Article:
As I saw the point values for the problems, the optimal strategy seemed obvious: problem A with its 19 total points effectively has weight 2 for the penalty purposes, so assuming the 19 points accurately reflect its difficulty, it is much better to solve it in the beginning. Combine this with the fact that it was a constructive problem, the type I typically enjoy solving, and you can guess what I did for the first 2 hours of the 4-hour round :) I think the main reason it took so long was that I was constantly quite close to a working solution, and therefore it always seemed that I need just one more small trick, so I went for small tricks instead of rethinking the approach. I ended up accumulating a lot of those small tricks: in addition to k->2k and k->2k+1 steps that everyone likely used, my solution also used k->4k-1, k->8k-1, ... (therefore using the A=A-1 primitive that the official analysis dismissed so easily :), and also k->3k and k->3k+2; to accommodate such a wide variety of possible steps, I chose the cells to include into the labyrinth outside of the main path dynamically based on the type of the next primitive I needed.

Even though spending 2 hours on this problem ruined my (mostly theoretical anyway) chances for a good result, I am still grateful to the organizers for not setting the tightest possible constraints and therefore allowing alternative approaches like mine.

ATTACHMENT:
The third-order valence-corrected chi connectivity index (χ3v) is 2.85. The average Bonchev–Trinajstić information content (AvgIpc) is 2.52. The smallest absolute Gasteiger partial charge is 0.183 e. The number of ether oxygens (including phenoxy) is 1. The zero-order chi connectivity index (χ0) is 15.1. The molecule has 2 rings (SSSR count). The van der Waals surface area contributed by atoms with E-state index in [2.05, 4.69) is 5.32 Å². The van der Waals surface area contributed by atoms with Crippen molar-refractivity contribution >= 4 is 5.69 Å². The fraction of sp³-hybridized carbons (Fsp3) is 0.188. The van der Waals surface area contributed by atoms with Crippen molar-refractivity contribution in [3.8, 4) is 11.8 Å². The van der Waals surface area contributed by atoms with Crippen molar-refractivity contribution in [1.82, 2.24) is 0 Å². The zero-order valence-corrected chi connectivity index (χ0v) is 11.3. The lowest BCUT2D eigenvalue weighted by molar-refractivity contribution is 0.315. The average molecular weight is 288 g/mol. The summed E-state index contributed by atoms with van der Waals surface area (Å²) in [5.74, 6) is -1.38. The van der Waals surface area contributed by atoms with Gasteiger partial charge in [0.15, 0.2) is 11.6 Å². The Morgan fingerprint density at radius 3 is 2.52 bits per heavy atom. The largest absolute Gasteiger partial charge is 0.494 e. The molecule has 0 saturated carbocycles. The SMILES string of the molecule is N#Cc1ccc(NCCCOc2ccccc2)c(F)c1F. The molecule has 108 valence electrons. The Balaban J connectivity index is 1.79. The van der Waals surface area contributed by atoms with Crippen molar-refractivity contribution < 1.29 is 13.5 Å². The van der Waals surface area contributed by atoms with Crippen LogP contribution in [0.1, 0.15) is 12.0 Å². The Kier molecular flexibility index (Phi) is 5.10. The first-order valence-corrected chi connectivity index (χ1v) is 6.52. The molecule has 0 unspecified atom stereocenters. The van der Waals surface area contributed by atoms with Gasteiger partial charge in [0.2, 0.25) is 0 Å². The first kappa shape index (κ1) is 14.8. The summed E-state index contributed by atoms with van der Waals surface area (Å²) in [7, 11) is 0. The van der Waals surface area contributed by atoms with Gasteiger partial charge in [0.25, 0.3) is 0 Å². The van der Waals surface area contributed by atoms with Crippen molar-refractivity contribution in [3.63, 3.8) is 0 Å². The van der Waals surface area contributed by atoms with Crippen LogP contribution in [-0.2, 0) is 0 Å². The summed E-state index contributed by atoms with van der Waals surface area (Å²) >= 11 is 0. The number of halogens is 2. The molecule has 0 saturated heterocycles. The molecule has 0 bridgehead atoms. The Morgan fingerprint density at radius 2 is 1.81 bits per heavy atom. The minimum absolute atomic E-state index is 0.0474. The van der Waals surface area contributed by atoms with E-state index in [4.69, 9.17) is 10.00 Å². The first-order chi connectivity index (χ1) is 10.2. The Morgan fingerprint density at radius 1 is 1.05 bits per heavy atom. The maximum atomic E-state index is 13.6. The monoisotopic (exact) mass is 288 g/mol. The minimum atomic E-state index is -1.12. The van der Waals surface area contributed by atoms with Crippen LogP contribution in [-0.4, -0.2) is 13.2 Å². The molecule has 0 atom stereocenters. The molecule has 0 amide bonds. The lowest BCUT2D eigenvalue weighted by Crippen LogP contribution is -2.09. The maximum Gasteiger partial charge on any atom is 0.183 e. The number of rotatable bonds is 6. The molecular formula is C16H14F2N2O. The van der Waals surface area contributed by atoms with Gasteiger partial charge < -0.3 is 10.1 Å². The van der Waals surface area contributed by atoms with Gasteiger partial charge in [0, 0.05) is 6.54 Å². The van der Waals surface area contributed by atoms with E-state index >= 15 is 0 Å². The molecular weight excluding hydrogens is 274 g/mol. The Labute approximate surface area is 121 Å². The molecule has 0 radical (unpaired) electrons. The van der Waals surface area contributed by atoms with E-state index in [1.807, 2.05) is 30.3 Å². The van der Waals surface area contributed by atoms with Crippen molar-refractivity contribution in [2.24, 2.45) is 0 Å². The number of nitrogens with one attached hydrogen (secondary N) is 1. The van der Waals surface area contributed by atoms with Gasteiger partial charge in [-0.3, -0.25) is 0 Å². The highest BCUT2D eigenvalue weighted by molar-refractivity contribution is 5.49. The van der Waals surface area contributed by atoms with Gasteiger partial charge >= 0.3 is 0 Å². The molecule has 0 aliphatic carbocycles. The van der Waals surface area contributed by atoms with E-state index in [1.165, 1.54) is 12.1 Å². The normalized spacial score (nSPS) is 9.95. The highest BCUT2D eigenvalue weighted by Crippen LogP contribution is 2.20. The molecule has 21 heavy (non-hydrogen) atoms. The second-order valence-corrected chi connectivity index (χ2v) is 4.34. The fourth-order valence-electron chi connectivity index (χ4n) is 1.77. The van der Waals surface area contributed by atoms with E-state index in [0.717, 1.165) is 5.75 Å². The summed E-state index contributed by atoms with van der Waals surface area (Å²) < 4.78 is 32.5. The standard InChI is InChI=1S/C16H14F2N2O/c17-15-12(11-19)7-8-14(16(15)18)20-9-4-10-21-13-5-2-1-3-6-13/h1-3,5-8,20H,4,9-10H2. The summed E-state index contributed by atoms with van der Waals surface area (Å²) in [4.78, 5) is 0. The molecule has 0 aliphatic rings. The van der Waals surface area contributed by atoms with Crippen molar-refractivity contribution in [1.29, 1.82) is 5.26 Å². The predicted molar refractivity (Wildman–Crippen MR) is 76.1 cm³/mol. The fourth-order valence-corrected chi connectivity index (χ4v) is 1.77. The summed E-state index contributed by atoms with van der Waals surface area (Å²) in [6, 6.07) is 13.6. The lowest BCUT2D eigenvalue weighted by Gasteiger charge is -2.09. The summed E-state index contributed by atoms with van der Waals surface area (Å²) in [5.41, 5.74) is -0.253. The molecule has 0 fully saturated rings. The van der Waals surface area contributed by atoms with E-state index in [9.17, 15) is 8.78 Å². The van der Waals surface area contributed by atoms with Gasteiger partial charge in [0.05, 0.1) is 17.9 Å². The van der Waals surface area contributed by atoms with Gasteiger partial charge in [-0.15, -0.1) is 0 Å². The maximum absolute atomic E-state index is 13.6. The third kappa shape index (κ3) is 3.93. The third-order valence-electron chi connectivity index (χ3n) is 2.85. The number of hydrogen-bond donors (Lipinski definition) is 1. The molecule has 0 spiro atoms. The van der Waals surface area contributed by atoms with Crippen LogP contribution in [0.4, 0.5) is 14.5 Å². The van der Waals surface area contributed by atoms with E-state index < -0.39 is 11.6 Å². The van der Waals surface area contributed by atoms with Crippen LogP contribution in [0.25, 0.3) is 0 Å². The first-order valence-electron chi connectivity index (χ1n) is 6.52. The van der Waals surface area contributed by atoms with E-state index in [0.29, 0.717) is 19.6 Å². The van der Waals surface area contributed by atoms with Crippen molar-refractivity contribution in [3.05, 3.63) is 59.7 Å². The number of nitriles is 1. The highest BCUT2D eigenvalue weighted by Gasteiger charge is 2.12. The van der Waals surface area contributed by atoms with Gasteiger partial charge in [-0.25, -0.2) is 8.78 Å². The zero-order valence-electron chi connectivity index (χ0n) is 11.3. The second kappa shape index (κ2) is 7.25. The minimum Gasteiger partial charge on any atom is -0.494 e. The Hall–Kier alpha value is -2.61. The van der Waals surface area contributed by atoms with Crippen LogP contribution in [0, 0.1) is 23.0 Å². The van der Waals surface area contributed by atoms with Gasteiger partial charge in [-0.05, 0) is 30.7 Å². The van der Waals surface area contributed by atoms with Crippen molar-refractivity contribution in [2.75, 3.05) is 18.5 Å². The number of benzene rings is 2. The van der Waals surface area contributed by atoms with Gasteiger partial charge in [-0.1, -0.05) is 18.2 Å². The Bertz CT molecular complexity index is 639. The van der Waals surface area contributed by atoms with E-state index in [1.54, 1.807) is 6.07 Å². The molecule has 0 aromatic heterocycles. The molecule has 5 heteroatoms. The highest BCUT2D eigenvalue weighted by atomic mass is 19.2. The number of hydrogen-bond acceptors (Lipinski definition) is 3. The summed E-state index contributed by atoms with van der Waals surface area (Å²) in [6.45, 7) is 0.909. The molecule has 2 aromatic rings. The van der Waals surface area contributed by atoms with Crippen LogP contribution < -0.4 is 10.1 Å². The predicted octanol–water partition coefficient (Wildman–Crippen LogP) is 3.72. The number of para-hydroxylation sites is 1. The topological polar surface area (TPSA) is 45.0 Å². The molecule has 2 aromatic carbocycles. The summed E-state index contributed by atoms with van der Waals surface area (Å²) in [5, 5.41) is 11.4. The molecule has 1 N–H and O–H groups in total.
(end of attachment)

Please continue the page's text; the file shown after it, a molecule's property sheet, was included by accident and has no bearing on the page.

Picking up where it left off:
One of the problems that I could not crack in the remaining time even though I was very close, and that I think is quite educational despite having a very ugly statement, is Problem E: two players are playing a nim-like game, starting with two piles of stones. In one move, a player first chooses one of the remaining non-empty piles, let's say this pile has k stones. Then they can take between Ak and Bk stones from this pile, and they also must create a new pile with Ck stones (1 <= Ak <= Bk <= k, 0 <= Ck < k). Since 1 <= Ak and Ck < k, this game will eventually terminate, and the player unable to make a move loses the game. Your goal is to find for each size (between 1 and n) of the first of the two initial piles the smallest size of the second initial pile that leads to a losing position, and print the sum of those n sizes. n is up to 2 million.